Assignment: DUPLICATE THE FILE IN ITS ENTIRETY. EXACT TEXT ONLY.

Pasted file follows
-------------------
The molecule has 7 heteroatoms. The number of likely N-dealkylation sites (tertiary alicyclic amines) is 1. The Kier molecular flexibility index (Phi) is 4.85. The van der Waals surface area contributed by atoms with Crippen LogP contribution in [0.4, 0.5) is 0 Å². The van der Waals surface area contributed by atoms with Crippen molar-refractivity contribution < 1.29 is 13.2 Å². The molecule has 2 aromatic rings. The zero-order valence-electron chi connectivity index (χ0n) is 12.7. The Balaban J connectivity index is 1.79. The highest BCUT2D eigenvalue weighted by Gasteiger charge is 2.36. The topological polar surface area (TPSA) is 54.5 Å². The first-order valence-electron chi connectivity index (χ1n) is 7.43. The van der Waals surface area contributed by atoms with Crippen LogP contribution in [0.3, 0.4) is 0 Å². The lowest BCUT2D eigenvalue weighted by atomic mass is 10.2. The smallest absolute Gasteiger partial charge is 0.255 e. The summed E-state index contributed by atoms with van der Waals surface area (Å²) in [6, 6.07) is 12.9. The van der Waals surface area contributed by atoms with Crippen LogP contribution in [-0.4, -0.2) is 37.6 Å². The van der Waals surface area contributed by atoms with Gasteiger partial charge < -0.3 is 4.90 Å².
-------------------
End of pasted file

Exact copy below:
The molecule has 7 heteroatoms. The number of likely N-dealkylation sites (tertiary alicyclic amines) is 1. The Kier molecular flexibility index (Phi) is 4.85. The van der Waals surface area contributed by atoms with Crippen LogP contribution in [0.4, 0.5) is 0 Å². The van der Waals surface area contributed by atoms with Crippen molar-refractivity contribution < 1.29 is 13.2 Å². The molecule has 2 aromatic rings. The zero-order valence-electron chi connectivity index (χ0n) is 12.7. The Balaban J connectivity index is 1.79. The highest BCUT2D eigenvalue weighted by Gasteiger charge is 2.36. The topological polar surface area (TPSA) is 54.5 Å². The first-order valence-electron chi connectivity index (χ1n) is 7.43. The van der Waals surface area contributed by atoms with Crippen LogP contribution in [0.3, 0.4) is 0 Å². The lowest BCUT2D eigenvalue weighted by atomic mass is 10.2. The smallest absolute Gasteiger partial charge is 0.255 e. The summed E-state index contributed by atoms with van der Waals surface area (Å²) in [6, 6.07) is 12.9. The van der Waals surface area contributed by atoms with Crippen LogP contribution in [-0.4, -0.2) is 37.6 Å². The van der Waals surface area contributed by atoms with Gasteiger partial charge < -0.3 is 4.90 Å².